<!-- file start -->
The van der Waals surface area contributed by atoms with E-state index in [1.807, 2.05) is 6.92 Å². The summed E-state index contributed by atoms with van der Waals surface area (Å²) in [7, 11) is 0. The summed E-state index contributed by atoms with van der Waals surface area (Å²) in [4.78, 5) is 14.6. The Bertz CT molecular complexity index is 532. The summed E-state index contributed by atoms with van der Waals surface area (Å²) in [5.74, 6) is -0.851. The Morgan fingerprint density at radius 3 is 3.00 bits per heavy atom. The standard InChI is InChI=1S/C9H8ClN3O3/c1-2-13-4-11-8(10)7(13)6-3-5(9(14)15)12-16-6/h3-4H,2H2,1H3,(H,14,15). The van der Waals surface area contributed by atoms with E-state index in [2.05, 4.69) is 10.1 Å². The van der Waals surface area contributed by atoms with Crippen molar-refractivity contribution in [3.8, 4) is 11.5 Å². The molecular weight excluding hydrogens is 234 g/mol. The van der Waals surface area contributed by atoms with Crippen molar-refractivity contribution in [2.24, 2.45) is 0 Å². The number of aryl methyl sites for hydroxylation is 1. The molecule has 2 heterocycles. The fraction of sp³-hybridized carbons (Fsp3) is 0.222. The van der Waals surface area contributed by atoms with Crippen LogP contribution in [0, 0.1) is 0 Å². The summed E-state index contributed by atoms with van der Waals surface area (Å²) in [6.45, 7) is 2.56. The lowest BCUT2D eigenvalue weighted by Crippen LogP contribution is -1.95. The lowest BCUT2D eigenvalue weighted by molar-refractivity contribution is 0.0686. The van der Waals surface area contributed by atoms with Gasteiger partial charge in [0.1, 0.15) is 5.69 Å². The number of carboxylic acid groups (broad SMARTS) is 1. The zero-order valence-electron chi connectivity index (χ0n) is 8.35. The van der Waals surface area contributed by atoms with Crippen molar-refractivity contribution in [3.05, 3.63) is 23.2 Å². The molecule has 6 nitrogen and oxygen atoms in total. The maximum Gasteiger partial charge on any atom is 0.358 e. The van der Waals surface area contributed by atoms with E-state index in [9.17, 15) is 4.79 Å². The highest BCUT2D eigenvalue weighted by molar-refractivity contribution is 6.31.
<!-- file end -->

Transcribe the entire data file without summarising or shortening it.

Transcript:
The van der Waals surface area contributed by atoms with E-state index in [1.807, 2.05) is 6.92 Å². The summed E-state index contributed by atoms with van der Waals surface area (Å²) in [7, 11) is 0. The summed E-state index contributed by atoms with van der Waals surface area (Å²) in [4.78, 5) is 14.6. The Bertz CT molecular complexity index is 532. The summed E-state index contributed by atoms with van der Waals surface area (Å²) in [5.74, 6) is -0.851. The Morgan fingerprint density at radius 3 is 3.00 bits per heavy atom. The standard InChI is InChI=1S/C9H8ClN3O3/c1-2-13-4-11-8(10)7(13)6-3-5(9(14)15)12-16-6/h3-4H,2H2,1H3,(H,14,15). The van der Waals surface area contributed by atoms with E-state index in [2.05, 4.69) is 10.1 Å². The van der Waals surface area contributed by atoms with Crippen molar-refractivity contribution in [3.8, 4) is 11.5 Å². The molecular weight excluding hydrogens is 234 g/mol. The van der Waals surface area contributed by atoms with Crippen molar-refractivity contribution in [2.24, 2.45) is 0 Å². The number of aryl methyl sites for hydroxylation is 1. The molecule has 2 heterocycles. The fraction of sp³-hybridized carbons (Fsp3) is 0.222. The van der Waals surface area contributed by atoms with Crippen LogP contribution in [0, 0.1) is 0 Å². The summed E-state index contributed by atoms with van der Waals surface area (Å²) in [6.45, 7) is 2.56. The lowest BCUT2D eigenvalue weighted by Crippen LogP contribution is -1.95. The lowest BCUT2D eigenvalue weighted by molar-refractivity contribution is 0.0686. The van der Waals surface area contributed by atoms with Gasteiger partial charge in [0.1, 0.15) is 5.69 Å². The number of carboxylic acid groups (broad SMARTS) is 1. The zero-order valence-electron chi connectivity index (χ0n) is 8.35. The van der Waals surface area contributed by atoms with Crippen molar-refractivity contribution in [3.05, 3.63) is 23.2 Å². The molecule has 6 nitrogen and oxygen atoms in total. The maximum Gasteiger partial charge on any atom is 0.358 e. The van der Waals surface area contributed by atoms with E-state index in [9.17, 15) is 4.79 Å². The highest BCUT2D eigenvalue weighted by molar-refractivity contribution is 6.31.